Related Reviews

... so musically talented that hearing them verges on the sublime
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...The delivery was charming, the vocals outstanding
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StereoMojo
"Lifejacket is an intelligent and sophisticated collection of stories..."
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Hi-Fi i Muzyka
5 Stars
Record of the Year in the Jazz Vocal category
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Hi-Fi Magazine
Album of the Year 2008!
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Coda
Establishes him also as a gifted songwriter.
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Jazz Times
If "Lifejacket" doesn't end up at or very near the top of this year's jazz vocal roster, I'll eat my iPod.
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Atlantic Audio Society
Ian Shaw's first collection of self-penned songs, makes an indelible impression
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The Vortex Website
The focus is firmly and deservedly on Shaw's considerable gift for lyric writing and his own versatile, unmistakable voice. Strongly recommended.
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BBC Website
He's moved from Canada to Camden and he's laying his own life bare.
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Observer Music Monthly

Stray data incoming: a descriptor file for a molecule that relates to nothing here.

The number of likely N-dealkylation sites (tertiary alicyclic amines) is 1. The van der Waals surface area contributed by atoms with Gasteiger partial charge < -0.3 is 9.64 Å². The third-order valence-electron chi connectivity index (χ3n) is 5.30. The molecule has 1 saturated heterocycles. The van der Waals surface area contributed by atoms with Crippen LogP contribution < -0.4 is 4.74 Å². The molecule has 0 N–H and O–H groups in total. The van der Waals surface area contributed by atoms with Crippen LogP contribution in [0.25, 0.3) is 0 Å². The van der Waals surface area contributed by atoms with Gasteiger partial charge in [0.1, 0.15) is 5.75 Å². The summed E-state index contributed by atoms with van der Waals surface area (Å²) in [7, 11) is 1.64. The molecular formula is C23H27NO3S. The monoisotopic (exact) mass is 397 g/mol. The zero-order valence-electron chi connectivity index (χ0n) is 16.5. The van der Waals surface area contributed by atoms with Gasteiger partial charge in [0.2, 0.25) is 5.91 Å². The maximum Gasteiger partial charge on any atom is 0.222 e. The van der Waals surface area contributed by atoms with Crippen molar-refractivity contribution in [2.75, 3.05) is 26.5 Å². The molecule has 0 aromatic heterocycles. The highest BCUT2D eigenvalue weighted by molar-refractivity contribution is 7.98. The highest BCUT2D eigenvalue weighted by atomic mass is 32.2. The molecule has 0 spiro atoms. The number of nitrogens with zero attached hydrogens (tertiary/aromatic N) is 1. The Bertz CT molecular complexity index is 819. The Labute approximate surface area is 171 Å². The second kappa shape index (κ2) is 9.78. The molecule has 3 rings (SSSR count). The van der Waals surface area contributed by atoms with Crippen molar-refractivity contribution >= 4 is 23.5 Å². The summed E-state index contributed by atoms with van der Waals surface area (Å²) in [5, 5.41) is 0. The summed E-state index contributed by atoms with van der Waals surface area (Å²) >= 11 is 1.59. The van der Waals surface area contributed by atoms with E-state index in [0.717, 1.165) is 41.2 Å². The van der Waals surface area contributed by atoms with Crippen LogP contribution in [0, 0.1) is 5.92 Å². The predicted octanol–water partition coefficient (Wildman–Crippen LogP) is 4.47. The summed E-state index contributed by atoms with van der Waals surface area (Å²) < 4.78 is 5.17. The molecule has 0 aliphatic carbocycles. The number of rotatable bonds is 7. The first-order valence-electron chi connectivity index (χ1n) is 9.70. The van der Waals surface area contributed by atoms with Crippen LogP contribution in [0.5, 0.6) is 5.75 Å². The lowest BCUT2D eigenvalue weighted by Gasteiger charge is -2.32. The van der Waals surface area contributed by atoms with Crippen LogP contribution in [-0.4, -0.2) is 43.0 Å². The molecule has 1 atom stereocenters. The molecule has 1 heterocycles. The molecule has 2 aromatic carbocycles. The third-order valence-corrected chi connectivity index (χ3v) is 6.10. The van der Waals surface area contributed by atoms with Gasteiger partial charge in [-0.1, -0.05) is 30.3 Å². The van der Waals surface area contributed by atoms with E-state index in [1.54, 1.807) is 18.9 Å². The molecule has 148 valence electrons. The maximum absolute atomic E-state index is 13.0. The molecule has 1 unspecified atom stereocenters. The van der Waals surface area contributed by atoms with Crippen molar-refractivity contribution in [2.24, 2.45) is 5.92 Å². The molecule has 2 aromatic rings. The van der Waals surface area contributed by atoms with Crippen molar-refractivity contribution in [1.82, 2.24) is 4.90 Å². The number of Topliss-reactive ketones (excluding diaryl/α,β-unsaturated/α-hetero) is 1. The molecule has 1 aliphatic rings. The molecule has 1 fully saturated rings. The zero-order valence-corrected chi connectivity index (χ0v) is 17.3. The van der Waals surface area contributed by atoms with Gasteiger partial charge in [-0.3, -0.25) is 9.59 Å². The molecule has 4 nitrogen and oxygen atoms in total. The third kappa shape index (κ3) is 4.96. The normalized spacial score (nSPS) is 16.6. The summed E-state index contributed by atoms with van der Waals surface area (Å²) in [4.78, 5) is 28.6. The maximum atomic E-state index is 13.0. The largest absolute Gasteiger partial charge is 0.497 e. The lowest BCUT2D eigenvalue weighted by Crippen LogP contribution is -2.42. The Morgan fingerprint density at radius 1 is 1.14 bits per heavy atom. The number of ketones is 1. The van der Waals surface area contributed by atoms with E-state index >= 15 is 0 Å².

4 Stars
A reminder of what an important talent he is.
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The Scotsman
3 Stars
The (Joni) Mitchell influence is palpable on the songwriting
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Time Out
Shaw is both entertaining and endearing on these self-deprecating Soho stories.
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The Times
Sophisticated story-songs penned by Shaw.
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Yorkshire Post
This is a top-drawer contemporary jazz vocal CD.
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The Guardian
3 Stars
Shaw's mix of haunting falsettos, jazzy agility and conviction is as classy as ever.
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Ian Shaw - Lifejacket - Jazzwise


01 April 2008
Jazzwise
Andy Robson
4 Stars

Although Shaw emphasises the "folk" influences on his first album of mainly self-written material, panic not, he's not taken to sticking his finger in his ear and wearing clogs. "Lifejacket" is a sophisticated array of songs, mixing lyrics of wit with melodies that match. The emotional palate ranges from the riotous but tear-tinged Forty Two (aided by a heart tugging, bottle lugging performance from Liane Carroll) through to the gently loving elegy to Shaw's father, A Good and Simple Man. Along the way there's scurrilous tales of London life, meditations (but never sentimental ones) on exile from his homeland, and songs of loss, pain and the certain sweet surprise of love. Shaw folds many influences into his broad aesthetic, sucking in Joni, soul, glam, Cole Porter and brass bands. It helps that he has a superb band of old but never complacent acquaintances. Guy Barker shines, militarily precise on A Good and Simple Man or doubling Shaw's boppish lines on She's Loaded. David Preston too, who had the final production say, is a vital voice in the instrumental mix, lithe, funky and with as wide an emotional range as Shaw. Some songs may seem over-knotted melodically, while Shaw himself worried that doing all the harmonies might have over-egged the production pudding. But overall, this is a gem of a recording, and hopefully not a one-off peek at Shaw the singer-songwriter. More, please.
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